The legislature in chapter 257, Laws of 1951, p. 810, which sets out the procedure for holding elections in cities, towns, and school districts other than in Class A counties, used this language:

"Whenever in the judgment of the governing board of any such city, town or school district, an emergency exists, such board may, by resolution, call a special election at any time in such municipality or district." (Italics ours.)

Thus it appears that, when the legislature intends to provide for the holding of special elections at any time, without limitation, it specifically says so.

We hold that 20 of the 1945 act was only a temporary statute which was to expire by its own limitation, just as if it had been repealed, when the 1946 general election was held. 50 Am. Jur. 525, Statutes, 514 and 515.

Appellant urges that 21 of the 1945 act, providing that the statute shall be liberally construed, should compel this court to conclude that the 1947 amendment did in some fashion re-enact 20 of the 1945 act.

[5] This argument ignores the fact that this court has held that under any rule of statutory construction, whether

 Apr. 1954]          PUBLIC HOSP. DIST. v. TAXPAYERS.     629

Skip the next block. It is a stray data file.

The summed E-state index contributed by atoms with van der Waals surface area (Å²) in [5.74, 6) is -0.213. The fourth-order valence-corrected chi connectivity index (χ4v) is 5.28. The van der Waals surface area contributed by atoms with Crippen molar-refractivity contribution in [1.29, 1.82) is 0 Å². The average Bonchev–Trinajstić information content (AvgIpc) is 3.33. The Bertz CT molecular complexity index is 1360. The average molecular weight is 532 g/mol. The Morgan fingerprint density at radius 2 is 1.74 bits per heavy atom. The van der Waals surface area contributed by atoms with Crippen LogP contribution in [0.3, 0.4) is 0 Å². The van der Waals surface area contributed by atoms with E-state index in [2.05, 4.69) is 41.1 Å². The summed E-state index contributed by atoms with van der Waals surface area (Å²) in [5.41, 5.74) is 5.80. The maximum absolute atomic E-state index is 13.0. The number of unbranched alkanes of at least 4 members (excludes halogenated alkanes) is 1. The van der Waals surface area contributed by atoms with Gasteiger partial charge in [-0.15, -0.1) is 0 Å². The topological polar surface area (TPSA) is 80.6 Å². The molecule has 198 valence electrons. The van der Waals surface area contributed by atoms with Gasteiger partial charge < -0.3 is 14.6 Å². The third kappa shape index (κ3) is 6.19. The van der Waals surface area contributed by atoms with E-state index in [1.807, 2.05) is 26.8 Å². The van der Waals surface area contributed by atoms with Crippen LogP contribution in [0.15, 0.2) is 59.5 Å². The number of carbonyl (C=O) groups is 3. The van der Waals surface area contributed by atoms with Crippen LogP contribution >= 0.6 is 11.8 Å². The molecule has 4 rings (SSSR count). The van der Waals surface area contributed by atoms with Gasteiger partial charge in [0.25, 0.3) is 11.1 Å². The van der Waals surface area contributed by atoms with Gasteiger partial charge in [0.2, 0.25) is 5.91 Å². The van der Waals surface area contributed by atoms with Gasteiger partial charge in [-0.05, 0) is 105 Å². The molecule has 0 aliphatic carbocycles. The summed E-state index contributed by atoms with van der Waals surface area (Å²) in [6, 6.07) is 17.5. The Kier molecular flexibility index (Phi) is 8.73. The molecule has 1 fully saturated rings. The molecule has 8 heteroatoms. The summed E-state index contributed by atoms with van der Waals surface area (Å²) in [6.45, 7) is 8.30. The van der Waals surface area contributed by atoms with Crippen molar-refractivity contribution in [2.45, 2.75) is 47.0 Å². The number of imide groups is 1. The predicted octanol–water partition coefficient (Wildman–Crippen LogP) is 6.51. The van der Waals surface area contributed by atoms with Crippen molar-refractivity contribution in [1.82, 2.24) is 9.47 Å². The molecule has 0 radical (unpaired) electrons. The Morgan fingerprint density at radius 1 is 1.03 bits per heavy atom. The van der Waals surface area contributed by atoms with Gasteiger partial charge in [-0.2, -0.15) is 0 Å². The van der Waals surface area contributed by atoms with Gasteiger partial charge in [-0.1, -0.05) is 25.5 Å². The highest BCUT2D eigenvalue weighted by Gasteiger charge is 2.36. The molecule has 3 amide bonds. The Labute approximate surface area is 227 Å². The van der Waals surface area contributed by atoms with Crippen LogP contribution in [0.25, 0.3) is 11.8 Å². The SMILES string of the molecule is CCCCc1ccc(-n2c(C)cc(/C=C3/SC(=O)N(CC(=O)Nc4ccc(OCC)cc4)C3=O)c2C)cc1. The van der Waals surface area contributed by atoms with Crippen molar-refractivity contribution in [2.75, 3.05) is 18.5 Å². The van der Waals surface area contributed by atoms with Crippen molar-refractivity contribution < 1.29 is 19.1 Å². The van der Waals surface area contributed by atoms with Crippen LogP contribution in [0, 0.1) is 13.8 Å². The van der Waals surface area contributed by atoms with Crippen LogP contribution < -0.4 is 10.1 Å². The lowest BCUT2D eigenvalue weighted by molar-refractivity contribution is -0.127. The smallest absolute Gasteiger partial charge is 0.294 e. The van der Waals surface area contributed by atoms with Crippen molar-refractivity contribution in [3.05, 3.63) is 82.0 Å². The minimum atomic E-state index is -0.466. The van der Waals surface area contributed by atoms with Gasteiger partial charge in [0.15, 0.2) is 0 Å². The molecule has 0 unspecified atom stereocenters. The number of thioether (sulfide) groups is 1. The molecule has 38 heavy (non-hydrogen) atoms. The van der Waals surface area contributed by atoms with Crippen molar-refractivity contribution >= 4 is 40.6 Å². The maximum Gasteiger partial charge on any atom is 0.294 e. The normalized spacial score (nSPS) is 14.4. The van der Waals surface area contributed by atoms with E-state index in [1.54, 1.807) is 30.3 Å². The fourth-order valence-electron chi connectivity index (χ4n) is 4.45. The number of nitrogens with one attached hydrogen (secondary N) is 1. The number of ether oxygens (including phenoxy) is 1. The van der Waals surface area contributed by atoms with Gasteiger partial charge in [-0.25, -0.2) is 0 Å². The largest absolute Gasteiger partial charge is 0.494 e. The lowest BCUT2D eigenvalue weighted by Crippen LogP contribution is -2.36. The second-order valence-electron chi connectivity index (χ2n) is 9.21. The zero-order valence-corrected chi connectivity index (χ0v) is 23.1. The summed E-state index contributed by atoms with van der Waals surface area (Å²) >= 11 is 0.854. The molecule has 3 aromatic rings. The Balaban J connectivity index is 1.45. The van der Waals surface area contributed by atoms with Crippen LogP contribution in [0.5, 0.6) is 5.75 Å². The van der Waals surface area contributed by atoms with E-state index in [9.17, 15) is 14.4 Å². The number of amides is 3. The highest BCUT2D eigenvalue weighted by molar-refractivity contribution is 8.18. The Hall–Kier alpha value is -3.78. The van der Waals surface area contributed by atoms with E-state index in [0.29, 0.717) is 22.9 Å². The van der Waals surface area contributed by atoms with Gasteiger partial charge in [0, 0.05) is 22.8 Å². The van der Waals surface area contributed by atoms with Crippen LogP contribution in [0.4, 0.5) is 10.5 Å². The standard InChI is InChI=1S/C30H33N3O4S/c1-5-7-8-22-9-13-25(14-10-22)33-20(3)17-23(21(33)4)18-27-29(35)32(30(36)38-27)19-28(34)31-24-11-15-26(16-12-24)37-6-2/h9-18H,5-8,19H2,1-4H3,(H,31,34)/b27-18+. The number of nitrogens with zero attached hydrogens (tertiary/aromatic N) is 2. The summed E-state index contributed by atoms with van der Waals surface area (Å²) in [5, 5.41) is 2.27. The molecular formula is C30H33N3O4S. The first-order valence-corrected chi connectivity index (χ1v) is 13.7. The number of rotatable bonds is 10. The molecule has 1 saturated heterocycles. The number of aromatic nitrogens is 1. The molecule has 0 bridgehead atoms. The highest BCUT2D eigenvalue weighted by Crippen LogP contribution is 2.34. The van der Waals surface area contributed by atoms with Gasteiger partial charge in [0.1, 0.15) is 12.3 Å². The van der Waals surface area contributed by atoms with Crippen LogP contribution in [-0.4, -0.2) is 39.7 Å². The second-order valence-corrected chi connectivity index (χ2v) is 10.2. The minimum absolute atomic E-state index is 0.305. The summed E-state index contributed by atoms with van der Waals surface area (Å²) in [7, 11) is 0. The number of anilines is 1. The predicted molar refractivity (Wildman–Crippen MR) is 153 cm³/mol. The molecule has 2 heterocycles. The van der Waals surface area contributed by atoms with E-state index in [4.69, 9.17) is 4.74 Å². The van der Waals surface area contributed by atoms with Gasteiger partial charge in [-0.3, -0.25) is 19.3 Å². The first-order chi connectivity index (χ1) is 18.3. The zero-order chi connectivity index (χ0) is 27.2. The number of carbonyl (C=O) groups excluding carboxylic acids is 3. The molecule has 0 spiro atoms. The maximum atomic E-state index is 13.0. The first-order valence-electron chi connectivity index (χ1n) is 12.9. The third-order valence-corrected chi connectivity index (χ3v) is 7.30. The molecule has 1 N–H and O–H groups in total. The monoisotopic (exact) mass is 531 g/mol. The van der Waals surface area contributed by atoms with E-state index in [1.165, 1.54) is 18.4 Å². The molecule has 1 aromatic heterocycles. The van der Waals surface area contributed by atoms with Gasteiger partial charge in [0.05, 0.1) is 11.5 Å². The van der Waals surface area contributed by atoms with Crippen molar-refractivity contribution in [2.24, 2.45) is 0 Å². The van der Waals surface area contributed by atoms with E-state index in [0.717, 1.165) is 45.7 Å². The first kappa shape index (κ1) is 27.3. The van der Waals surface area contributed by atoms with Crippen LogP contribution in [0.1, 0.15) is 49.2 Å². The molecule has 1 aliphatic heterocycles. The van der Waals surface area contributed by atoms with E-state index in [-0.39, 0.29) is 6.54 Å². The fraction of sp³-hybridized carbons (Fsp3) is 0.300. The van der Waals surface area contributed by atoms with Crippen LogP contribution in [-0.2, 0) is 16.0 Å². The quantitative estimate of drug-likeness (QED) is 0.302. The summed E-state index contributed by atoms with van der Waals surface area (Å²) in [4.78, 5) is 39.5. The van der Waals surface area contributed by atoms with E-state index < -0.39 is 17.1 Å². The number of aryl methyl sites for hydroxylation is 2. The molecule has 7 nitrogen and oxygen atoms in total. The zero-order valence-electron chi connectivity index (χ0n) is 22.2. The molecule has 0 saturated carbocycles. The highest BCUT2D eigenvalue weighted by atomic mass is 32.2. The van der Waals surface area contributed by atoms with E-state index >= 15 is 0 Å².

strict or liberal, the legislative intention, when clearly apparent, must prevail. Shorts v. Seattle, 95 Wash. 531, 164 Pac. 239. Furthermore, the rules of liberal construction do not contemplate that a statute shall be so interpreted as to ignore the obvious meaning of the words therein employed. Boyd v. Sibold, 7 Wn. (2d) 279, 109 P. (2d) 535.

Consequently, we must hold that, since 20 of the 1945 public hospital district act ceased to have any application after the 1946 general election and was not re-enacted or revived by chapter 225, Laws of 1947, there was no statutory authority for the formation of a hospital district at a special election in 1948.

That being the case, appellant could not have been legally created as a municipal corporation at the special election on September 14, 1948. The trial court did not err in entering its decree dismissing appellant's complaint.

Consequently, its decree must be, and is, hereby affirmed.

HILL and WEAVER, JJ., concur.

SCHWELLENBACH, J. (concurring) - I concur in the majority opinion in its entirety, but wish to express my views concerning the rule of liberal construction.

Section 21 of the act of 1945, p. 853, provides, in part:

"The rule of strict construction shall have no application to this act, but the same shall be liberally construed, in order to carry;put the purposes and objects for which this act is intended.